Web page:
Lesson 10: Data consolidation and 3D references

First things first - 3D references

Uh, my spreadsheets are two dimensional remember? And so are yours. I just have rows and columns, that's it. I'm just saying because if you think I'll purchase a pair of expensive 3D glasses just to analyze my data, you're entirely mistaken.

Calm down my friend and let me explain. The rows and columns indeed make up the first two dimensions of your spreadsheet. The third dimension refers to different sheets. Cell A1 in sheet X is different from cell A1 in sheet Y, hence the analogy with a third dimension. You can even visualize this. Imagine all sheets being piled up. I'm sure you can now see all cells A1 aligned vertically.

Oh! I see now. So, we're going to work with data contained in different sheets at the same time?

Correct! And even in different workbooks, but that's for later on. In the first example we'll analyze today, we'll suppose you keep data from all your sales people into a single Excel workbook, each sheet containing data from one single sales engineer. The sheet tells you how much hardware, software and services they sold per month.

The exam question is, how would you make a global overview of all your sales?

Easy! I make a new spreadsheet, organize it the same way and sum up the data from the different sheets:

That works indeed.

I hear a "but" coming.

But... What do you do if you have 30 sales people instead of 3? Or if there's someone new joining your team?

Good question. I suppose I just adapt my formulas.

And that is what everybody would do that hasn't heard about 3D references. Here's what you should have written:

As you can see, I used "Tom:Ellen!B2" as argument for the SUM function. This is what is called a 3D reference as it combines multiple spreadsheets. To be even more precise, it is a reference to all spreadsheets contained between spreadsheet "Tom" and spreadsheet "Ellen". Bonus: when adding a sheet between these two, it is automatically taken into account in your consolidation sheet.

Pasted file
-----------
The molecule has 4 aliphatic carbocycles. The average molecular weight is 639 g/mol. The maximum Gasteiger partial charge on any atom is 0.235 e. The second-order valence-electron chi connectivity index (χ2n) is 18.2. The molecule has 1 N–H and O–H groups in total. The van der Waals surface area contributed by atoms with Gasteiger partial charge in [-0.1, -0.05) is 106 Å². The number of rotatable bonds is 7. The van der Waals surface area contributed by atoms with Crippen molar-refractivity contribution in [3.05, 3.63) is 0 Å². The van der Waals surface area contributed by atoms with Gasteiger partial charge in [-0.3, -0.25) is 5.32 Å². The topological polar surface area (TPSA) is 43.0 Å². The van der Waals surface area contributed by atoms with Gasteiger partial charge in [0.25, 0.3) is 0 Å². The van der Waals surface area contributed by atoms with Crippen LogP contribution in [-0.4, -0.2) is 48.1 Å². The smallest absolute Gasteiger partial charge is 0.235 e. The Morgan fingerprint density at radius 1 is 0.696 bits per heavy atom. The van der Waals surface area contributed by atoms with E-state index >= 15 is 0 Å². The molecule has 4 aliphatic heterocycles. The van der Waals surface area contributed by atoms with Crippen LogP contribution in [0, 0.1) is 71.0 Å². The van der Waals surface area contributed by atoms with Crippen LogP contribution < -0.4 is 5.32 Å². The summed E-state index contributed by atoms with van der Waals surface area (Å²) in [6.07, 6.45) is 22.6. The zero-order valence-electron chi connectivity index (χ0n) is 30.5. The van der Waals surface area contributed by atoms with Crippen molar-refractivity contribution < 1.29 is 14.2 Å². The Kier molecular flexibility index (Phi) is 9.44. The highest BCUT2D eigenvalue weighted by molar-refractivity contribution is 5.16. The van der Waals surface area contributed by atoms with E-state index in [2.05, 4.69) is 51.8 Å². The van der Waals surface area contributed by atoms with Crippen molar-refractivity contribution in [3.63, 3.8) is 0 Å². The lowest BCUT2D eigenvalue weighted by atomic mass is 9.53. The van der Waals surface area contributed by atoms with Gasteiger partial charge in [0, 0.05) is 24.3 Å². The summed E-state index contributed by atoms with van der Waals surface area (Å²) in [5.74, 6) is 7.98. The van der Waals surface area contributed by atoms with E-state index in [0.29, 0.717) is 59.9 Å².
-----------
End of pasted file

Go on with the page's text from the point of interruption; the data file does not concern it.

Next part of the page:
Interesting. Does the same trick apply when data is contained in different workbooks?

No, it doesn't. When in this case, you still have to use your formula, update links in order to have the information refreshed etc. But that is food for another lesson. However, you can use another Excel function which is called data consolidation.

Data Consolidation

The fun part with the consolidation feature is that it solves two issues of the 3D references part:

  1. It works on different workbooks and

  2. It works even when the data in your worksheets is not organized in the same way there it looks at the labels.

Let's illustrate this with another example. This is Ellen's document:

And this is Tom's:

As you see, both are almost identical. However, the Services part is the first row in Tom's overview whereas Ellen placed it last.

Damn. Your 3D references won't work and I'll have to be very careful when entering my formula.